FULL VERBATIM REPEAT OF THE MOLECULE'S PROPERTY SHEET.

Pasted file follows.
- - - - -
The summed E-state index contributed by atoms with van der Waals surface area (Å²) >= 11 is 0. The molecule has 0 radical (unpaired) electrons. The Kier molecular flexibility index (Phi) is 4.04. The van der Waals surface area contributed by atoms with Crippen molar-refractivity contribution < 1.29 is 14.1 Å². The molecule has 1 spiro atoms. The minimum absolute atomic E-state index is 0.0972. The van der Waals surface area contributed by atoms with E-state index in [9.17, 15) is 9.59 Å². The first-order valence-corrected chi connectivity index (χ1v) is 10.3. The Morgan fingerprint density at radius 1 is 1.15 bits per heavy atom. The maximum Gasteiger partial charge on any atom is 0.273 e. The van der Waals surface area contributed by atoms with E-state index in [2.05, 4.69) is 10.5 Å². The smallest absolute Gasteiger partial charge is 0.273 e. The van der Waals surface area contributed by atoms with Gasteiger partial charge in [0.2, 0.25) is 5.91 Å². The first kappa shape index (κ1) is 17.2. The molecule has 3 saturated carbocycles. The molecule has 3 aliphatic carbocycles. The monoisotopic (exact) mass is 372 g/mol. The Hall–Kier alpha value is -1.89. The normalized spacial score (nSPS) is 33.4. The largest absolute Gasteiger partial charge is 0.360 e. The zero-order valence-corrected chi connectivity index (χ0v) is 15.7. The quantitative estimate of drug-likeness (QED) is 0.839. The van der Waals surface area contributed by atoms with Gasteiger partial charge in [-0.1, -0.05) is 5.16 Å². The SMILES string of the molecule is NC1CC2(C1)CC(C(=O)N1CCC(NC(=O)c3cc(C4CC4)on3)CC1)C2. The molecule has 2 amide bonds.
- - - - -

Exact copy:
The summed E-state index contributed by atoms with van der Waals surface area (Å²) >= 11 is 0. The molecule has 0 radical (unpaired) electrons. The Kier molecular flexibility index (Phi) is 4.04. The van der Waals surface area contributed by atoms with Crippen molar-refractivity contribution < 1.29 is 14.1 Å². The molecule has 1 spiro atoms. The minimum absolute atomic E-state index is 0.0972. The van der Waals surface area contributed by atoms with E-state index in [9.17, 15) is 9.59 Å². The first-order valence-corrected chi connectivity index (χ1v) is 10.3. The Morgan fingerprint density at radius 1 is 1.15 bits per heavy atom. The maximum Gasteiger partial charge on any atom is 0.273 e. The van der Waals surface area contributed by atoms with E-state index in [2.05, 4.69) is 10.5 Å². The smallest absolute Gasteiger partial charge is 0.273 e. The van der Waals surface area contributed by atoms with Gasteiger partial charge in [0.2, 0.25) is 5.91 Å². The first kappa shape index (κ1) is 17.2. The molecule has 3 saturated carbocycles. The molecule has 3 aliphatic carbocycles. The monoisotopic (exact) mass is 372 g/mol. The Hall–Kier alpha value is -1.89. The normalized spacial score (nSPS) is 33.4. The largest absolute Gasteiger partial charge is 0.360 e. The zero-order valence-corrected chi connectivity index (χ0v) is 15.7. The quantitative estimate of drug-likeness (QED) is 0.839. The van der Waals surface area contributed by atoms with Gasteiger partial charge in [-0.1, -0.05) is 5.16 Å². The SMILES string of the molecule is NC1CC2(C1)CC(C(=O)N1CCC(NC(=O)c3cc(C4CC4)on3)CC1)C2. The molecule has 2 amide bonds.